The best way to avoid or fix these circular dependences is to use getByToken or getByLabel to request data from the Event and specify the module label, instance, and type for each data request. Then the logical dependences between modules should be designed in such a way that there are no circles. Finally, if the module label, instance, and type uniquely defined a product and its EDProducer, there will be no circular dependences.

If a circular dependence error occurs, there are several things that can be done. First, one should examine to ensure that all the data requests are actually needed and used. One link in the circle may be unnecessary or a mistake. The second thing one should consider is redesigning the dependences to break the circle. There are a few other things that can be done.

One way for these circular dependences to occur is if the same module label, instance, and type are produced in different processes. In this case, one could specify the process name in the getByLabel or getByToken call and this might serve to resolve the circular dependency. In some cases, the intent is that one product involved in the circle always be retrieved from input file and never produced in the current process. Starting in 6_2_X, one can require this using an InputTag in the configuration as follows:

  cms.InputTag("theModuleLabel", processName=cms.InputTag.skipCurrentProcess())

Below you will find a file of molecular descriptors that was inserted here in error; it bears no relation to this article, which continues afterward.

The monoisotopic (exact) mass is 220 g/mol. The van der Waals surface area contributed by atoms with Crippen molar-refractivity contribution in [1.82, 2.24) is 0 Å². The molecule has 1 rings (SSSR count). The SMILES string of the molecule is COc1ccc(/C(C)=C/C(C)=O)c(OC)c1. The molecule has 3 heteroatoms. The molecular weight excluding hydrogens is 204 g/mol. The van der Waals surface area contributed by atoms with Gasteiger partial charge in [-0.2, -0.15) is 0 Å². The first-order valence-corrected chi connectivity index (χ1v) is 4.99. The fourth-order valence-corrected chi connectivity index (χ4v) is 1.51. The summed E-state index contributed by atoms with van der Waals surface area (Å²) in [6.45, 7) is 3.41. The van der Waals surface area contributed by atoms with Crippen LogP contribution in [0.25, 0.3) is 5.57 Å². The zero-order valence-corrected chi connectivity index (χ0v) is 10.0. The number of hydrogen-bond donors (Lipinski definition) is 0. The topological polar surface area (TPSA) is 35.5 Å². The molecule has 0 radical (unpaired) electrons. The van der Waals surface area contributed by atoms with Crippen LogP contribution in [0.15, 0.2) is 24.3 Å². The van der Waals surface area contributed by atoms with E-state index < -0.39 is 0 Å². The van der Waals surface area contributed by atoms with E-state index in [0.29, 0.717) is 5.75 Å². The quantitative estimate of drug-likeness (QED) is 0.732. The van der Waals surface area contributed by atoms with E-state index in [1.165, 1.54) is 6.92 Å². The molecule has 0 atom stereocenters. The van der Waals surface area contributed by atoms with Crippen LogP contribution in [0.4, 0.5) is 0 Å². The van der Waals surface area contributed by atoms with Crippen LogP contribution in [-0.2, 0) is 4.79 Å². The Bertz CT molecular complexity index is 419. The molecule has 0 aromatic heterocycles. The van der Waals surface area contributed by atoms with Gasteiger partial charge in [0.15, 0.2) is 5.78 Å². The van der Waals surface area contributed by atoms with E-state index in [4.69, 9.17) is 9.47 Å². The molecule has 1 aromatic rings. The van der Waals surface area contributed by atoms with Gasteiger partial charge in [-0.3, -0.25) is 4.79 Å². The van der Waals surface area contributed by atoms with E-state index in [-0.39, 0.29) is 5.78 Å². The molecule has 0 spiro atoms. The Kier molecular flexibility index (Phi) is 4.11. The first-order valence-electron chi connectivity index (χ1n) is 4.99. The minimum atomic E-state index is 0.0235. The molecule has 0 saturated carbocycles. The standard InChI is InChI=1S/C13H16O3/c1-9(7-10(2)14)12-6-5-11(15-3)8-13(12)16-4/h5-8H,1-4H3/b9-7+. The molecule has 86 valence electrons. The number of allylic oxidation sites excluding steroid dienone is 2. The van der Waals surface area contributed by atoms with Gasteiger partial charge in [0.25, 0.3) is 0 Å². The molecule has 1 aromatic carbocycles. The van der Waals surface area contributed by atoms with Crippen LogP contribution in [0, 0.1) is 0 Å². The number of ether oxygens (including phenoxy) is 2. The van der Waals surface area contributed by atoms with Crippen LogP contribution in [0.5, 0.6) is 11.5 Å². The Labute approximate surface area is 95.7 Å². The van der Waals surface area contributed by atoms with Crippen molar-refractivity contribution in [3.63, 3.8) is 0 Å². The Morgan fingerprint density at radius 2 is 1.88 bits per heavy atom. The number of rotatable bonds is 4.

Note that using the same label, instance, and type in multiple processes restricts the flexibility to move modules between processes or combine multiple processes into one or use differing process names.

Circular dependences can be caused by using the function getManyByType or GetterOfProducts and only specifying the product type. In these cases, the data request is too general and can end up requesting unneeded products and causing unscheduled EDProducers to run to produce them. In this case, the recommended solution is to replace that call with getByLabel or getByToken where the module label is specified.

One last option is to place some or all of the EDProducers in the circle on a path in the schedule. One should also place other EDProducers that depend on data from these EDProducers in the schedule. This is a bad option if many things depend on the modules placed in the schedule.

Converting Scheduled to Unscheduled

A convenience python function is available to automatically convert a cms.Process from scheduled to unscheduled mode. The function is FWCore.ParameterSet.Utilities.convertToUnscheduled. Simply pass the function the cms.Process instance you want converted. Prior to release 9_1_0 the function will:

  • Remove all modules not on Paths or EndPaths
  • Pull EDProducers not dependent upon EDFilters off of all Paths
  • Drop any Paths which are made empty by the change
  • Fix up the Schedule if needed

In release 9_1_0 and later releases the function will:

  • Resolve SequencePlaceholders
  • Remove EDProducers and ignored EDFilters from Paths and EndPaths
  • Add removed modules to a Task

Review Status

Reviewer/Editor and Date (copy from screen) Comments
ChrisDJones - 20 Mar 2006 page author
JennyWilliams - 31 Jan 2007 editing to include in SWGuide
DavidDagenhart - 21 Dec 2016 added parts related to Tasks

Responsible: ChrisDJones
Last reviewed by: Sudhir Malik- 24 January 2009

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Topic revision: r15 - 2017-08-24 - DavidDagenhart